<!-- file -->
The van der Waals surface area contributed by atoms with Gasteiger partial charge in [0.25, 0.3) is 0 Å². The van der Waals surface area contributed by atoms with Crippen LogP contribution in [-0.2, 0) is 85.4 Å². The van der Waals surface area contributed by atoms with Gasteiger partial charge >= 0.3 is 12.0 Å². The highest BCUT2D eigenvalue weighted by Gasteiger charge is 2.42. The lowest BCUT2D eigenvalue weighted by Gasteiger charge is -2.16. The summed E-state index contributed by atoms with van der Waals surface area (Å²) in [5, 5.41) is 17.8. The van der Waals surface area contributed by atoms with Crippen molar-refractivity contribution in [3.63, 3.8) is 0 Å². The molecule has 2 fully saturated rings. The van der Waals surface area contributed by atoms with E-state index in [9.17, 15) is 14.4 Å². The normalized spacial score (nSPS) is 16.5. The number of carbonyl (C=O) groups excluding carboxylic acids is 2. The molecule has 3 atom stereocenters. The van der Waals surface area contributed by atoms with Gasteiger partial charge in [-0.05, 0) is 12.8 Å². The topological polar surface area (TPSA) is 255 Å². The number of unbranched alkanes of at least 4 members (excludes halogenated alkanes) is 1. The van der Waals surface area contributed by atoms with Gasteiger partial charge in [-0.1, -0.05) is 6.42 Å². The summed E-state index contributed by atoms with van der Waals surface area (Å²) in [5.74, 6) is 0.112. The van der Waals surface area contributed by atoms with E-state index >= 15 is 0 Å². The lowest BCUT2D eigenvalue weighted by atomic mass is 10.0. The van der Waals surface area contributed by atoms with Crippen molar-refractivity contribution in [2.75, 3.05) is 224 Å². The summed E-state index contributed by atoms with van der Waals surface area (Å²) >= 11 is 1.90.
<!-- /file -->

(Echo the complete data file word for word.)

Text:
The van der Waals surface area contributed by atoms with Gasteiger partial charge in [0.25, 0.3) is 0 Å². The van der Waals surface area contributed by atoms with Crippen LogP contribution in [-0.2, 0) is 85.4 Å². The van der Waals surface area contributed by atoms with Gasteiger partial charge >= 0.3 is 12.0 Å². The highest BCUT2D eigenvalue weighted by Gasteiger charge is 2.42. The lowest BCUT2D eigenvalue weighted by Gasteiger charge is -2.16. The summed E-state index contributed by atoms with van der Waals surface area (Å²) in [5, 5.41) is 17.8. The van der Waals surface area contributed by atoms with Crippen molar-refractivity contribution in [3.63, 3.8) is 0 Å². The molecule has 2 fully saturated rings. The van der Waals surface area contributed by atoms with E-state index in [9.17, 15) is 14.4 Å². The normalized spacial score (nSPS) is 16.5. The number of carbonyl (C=O) groups excluding carboxylic acids is 2. The molecule has 3 atom stereocenters. The van der Waals surface area contributed by atoms with Gasteiger partial charge in [-0.05, 0) is 12.8 Å². The topological polar surface area (TPSA) is 255 Å². The number of unbranched alkanes of at least 4 members (excludes halogenated alkanes) is 1. The van der Waals surface area contributed by atoms with Gasteiger partial charge in [-0.1, -0.05) is 6.42 Å². The summed E-state index contributed by atoms with van der Waals surface area (Å²) in [5.74, 6) is 0.112. The van der Waals surface area contributed by atoms with E-state index >= 15 is 0 Å². The lowest BCUT2D eigenvalue weighted by atomic mass is 10.0. The van der Waals surface area contributed by atoms with Crippen molar-refractivity contribution in [2.75, 3.05) is 224 Å². The summed E-state index contributed by atoms with van der Waals surface area (Å²) >= 11 is 1.90.